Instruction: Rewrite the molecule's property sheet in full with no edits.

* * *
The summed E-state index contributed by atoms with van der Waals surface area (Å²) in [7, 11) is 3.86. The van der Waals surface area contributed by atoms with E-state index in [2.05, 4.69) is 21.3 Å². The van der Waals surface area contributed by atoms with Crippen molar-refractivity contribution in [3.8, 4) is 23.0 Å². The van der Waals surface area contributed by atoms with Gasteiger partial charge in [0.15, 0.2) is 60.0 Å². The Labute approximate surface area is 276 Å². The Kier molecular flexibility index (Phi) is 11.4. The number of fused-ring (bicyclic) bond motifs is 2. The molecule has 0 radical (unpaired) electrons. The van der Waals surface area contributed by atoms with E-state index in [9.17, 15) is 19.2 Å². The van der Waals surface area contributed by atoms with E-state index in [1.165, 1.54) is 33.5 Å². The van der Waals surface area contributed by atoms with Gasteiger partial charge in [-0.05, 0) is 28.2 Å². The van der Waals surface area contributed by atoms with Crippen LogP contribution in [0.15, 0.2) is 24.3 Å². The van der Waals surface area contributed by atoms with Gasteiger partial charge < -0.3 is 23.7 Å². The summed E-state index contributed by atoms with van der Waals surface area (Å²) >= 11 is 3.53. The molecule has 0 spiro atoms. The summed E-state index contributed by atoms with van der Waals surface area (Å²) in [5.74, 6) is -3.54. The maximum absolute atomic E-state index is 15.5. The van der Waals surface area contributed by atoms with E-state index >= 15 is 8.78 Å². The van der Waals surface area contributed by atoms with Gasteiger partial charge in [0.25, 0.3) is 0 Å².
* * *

The summed E-state index contributed by atoms with van der Waals surface area (Å²) in [7, 11) is 3.86. The van der Waals surface area contributed by atoms with E-state index in [2.05, 4.69) is 21.3 Å². The van der Waals surface area contributed by atoms with Crippen molar-refractivity contribution in [3.8, 4) is 23.0 Å². The van der Waals surface area contributed by atoms with Gasteiger partial charge in [0.15, 0.2) is 60.0 Å². The Labute approximate surface area is 276 Å². The Kier molecular flexibility index (Phi) is 11.4. The number of fused-ring (bicyclic) bond motifs is 2. The molecule has 0 radical (unpaired) electrons. The van der Waals surface area contributed by atoms with E-state index in [9.17, 15) is 19.2 Å². The van der Waals surface area contributed by atoms with E-state index in [1.165, 1.54) is 33.5 Å². The van der Waals surface area contributed by atoms with Gasteiger partial charge in [-0.05, 0) is 28.2 Å². The van der Waals surface area contributed by atoms with Crippen LogP contribution in [0.15, 0.2) is 24.3 Å². The van der Waals surface area contributed by atoms with Gasteiger partial charge < -0.3 is 23.7 Å². The summed E-state index contributed by atoms with van der Waals surface area (Å²) >= 11 is 3.53. The molecule has 0 spiro atoms. The summed E-state index contributed by atoms with van der Waals surface area (Å²) in [5.74, 6) is -3.54. The maximum absolute atomic E-state index is 15.5. The van der Waals surface area contributed by atoms with E-state index >= 15 is 8.78 Å². The van der Waals surface area contributed by atoms with Gasteiger partial charge in [0.25, 0.3) is 0 Å².